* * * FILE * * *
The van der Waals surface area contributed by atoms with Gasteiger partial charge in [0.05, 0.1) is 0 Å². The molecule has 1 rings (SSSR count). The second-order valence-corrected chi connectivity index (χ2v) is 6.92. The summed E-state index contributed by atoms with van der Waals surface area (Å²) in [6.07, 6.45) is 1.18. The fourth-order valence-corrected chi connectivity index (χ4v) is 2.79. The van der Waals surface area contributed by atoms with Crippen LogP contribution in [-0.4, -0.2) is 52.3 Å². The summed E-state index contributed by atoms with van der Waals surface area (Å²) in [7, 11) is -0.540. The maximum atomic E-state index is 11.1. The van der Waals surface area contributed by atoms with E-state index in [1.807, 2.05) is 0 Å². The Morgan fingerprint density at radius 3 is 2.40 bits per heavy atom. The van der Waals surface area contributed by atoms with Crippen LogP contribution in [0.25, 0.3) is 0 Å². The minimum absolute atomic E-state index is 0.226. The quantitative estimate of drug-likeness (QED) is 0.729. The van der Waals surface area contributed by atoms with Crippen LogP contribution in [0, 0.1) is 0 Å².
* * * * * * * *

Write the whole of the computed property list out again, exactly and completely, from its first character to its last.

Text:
The van der Waals surface area contributed by atoms with Gasteiger partial charge in [0.05, 0.1) is 0 Å². The molecule has 1 rings (SSSR count). The second-order valence-corrected chi connectivity index (χ2v) is 6.92. The summed E-state index contributed by atoms with van der Waals surface area (Å²) in [6.07, 6.45) is 1.18. The fourth-order valence-corrected chi connectivity index (χ4v) is 2.79. The van der Waals surface area contributed by atoms with Crippen LogP contribution in [-0.4, -0.2) is 52.3 Å². The summed E-state index contributed by atoms with van der Waals surface area (Å²) in [7, 11) is -0.540. The maximum atomic E-state index is 11.1. The van der Waals surface area contributed by atoms with E-state index in [1.807, 2.05) is 0 Å². The Morgan fingerprint density at radius 3 is 2.40 bits per heavy atom. The van der Waals surface area contributed by atoms with Crippen LogP contribution in [0.25, 0.3) is 0 Å². The minimum absolute atomic E-state index is 0.226. The quantitative estimate of drug-likeness (QED) is 0.729. The van der Waals surface area contributed by atoms with Crippen LogP contribution in [0, 0.1) is 0 Å².